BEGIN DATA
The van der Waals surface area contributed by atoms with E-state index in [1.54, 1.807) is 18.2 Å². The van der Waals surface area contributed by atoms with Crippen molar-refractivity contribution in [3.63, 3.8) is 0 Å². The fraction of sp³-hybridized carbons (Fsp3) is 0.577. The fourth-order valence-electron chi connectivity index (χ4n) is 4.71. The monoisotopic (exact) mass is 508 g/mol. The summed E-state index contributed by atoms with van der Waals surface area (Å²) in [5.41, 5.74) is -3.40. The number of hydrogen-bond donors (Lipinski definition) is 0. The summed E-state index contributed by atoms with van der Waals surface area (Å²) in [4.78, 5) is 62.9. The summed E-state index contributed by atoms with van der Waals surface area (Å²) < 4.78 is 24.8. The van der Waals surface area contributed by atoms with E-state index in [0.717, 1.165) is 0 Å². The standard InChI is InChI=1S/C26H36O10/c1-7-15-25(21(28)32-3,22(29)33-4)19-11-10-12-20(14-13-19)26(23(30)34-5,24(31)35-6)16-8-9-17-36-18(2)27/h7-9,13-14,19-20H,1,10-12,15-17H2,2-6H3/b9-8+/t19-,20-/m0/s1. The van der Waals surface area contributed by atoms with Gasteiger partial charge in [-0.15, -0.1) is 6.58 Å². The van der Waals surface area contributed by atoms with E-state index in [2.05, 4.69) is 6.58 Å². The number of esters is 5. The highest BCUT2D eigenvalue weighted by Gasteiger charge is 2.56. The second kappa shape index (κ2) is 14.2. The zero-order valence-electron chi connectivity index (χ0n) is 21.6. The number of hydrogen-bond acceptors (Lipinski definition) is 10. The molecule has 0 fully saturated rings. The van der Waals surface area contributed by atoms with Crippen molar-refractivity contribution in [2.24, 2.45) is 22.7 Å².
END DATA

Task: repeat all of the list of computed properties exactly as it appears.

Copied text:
The van der Waals surface area contributed by atoms with E-state index in [1.54, 1.807) is 18.2 Å². The van der Waals surface area contributed by atoms with Crippen molar-refractivity contribution in [3.63, 3.8) is 0 Å². The fraction of sp³-hybridized carbons (Fsp3) is 0.577. The fourth-order valence-electron chi connectivity index (χ4n) is 4.71. The monoisotopic (exact) mass is 508 g/mol. The summed E-state index contributed by atoms with van der Waals surface area (Å²) in [5.41, 5.74) is -3.40. The number of hydrogen-bond donors (Lipinski definition) is 0. The summed E-state index contributed by atoms with van der Waals surface area (Å²) in [4.78, 5) is 62.9. The summed E-state index contributed by atoms with van der Waals surface area (Å²) < 4.78 is 24.8. The van der Waals surface area contributed by atoms with E-state index in [0.717, 1.165) is 0 Å². The standard InChI is InChI=1S/C26H36O10/c1-7-15-25(21(28)32-3,22(29)33-4)19-11-10-12-20(14-13-19)26(23(30)34-5,24(31)35-6)16-8-9-17-36-18(2)27/h7-9,13-14,19-20H,1,10-12,15-17H2,2-6H3/b9-8+/t19-,20-/m0/s1. The van der Waals surface area contributed by atoms with Gasteiger partial charge in [-0.15, -0.1) is 6.58 Å². The van der Waals surface area contributed by atoms with E-state index in [2.05, 4.69) is 6.58 Å². The number of esters is 5. The highest BCUT2D eigenvalue weighted by Gasteiger charge is 2.56. The second kappa shape index (κ2) is 14.2. The zero-order valence-electron chi connectivity index (χ0n) is 21.6. The number of hydrogen-bond acceptors (Lipinski definition) is 10. The molecule has 0 fully saturated rings. The van der Waals surface area contributed by atoms with Crippen molar-refractivity contribution in [2.24, 2.45) is 22.7 Å².